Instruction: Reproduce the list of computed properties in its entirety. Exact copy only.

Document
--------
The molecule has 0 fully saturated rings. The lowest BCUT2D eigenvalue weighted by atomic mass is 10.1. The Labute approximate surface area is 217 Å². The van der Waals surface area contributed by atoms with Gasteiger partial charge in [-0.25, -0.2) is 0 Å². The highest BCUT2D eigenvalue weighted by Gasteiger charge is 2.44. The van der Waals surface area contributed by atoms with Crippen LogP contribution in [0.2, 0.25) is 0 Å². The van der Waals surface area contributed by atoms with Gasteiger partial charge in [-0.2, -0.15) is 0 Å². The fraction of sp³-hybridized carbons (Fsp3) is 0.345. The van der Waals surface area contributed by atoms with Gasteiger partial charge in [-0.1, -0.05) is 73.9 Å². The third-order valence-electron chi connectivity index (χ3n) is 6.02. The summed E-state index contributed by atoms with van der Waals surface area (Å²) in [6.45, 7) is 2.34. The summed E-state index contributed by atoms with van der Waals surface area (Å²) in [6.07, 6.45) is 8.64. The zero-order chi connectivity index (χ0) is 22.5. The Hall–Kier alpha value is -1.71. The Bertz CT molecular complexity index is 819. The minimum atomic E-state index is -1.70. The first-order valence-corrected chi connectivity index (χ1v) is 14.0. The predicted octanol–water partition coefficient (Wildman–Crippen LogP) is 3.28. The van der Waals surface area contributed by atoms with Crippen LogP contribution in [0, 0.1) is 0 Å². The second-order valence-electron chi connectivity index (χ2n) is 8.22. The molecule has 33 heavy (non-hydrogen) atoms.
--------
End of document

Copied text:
The molecule has 0 fully saturated rings. The lowest BCUT2D eigenvalue weighted by atomic mass is 10.1. The Labute approximate surface area is 217 Å². The van der Waals surface area contributed by atoms with Gasteiger partial charge in [-0.25, -0.2) is 0 Å². The highest BCUT2D eigenvalue weighted by Gasteiger charge is 2.44. The van der Waals surface area contributed by atoms with Crippen LogP contribution in [0.2, 0.25) is 0 Å². The van der Waals surface area contributed by atoms with Gasteiger partial charge in [-0.2, -0.15) is 0 Å². The fraction of sp³-hybridized carbons (Fsp3) is 0.345. The van der Waals surface area contributed by atoms with Gasteiger partial charge in [-0.1, -0.05) is 73.9 Å². The third-order valence-electron chi connectivity index (χ3n) is 6.02. The summed E-state index contributed by atoms with van der Waals surface area (Å²) in [6.45, 7) is 2.34. The summed E-state index contributed by atoms with van der Waals surface area (Å²) in [6.07, 6.45) is 8.64. The zero-order chi connectivity index (χ0) is 22.5. The Hall–Kier alpha value is -1.71. The Bertz CT molecular complexity index is 819. The minimum atomic E-state index is -1.70. The first-order valence-corrected chi connectivity index (χ1v) is 14.0. The predicted octanol–water partition coefficient (Wildman–Crippen LogP) is 3.28. The van der Waals surface area contributed by atoms with Crippen LogP contribution in [0, 0.1) is 0 Å². The second-order valence-electron chi connectivity index (χ2n) is 8.22. The molecule has 33 heavy (non-hydrogen) atoms.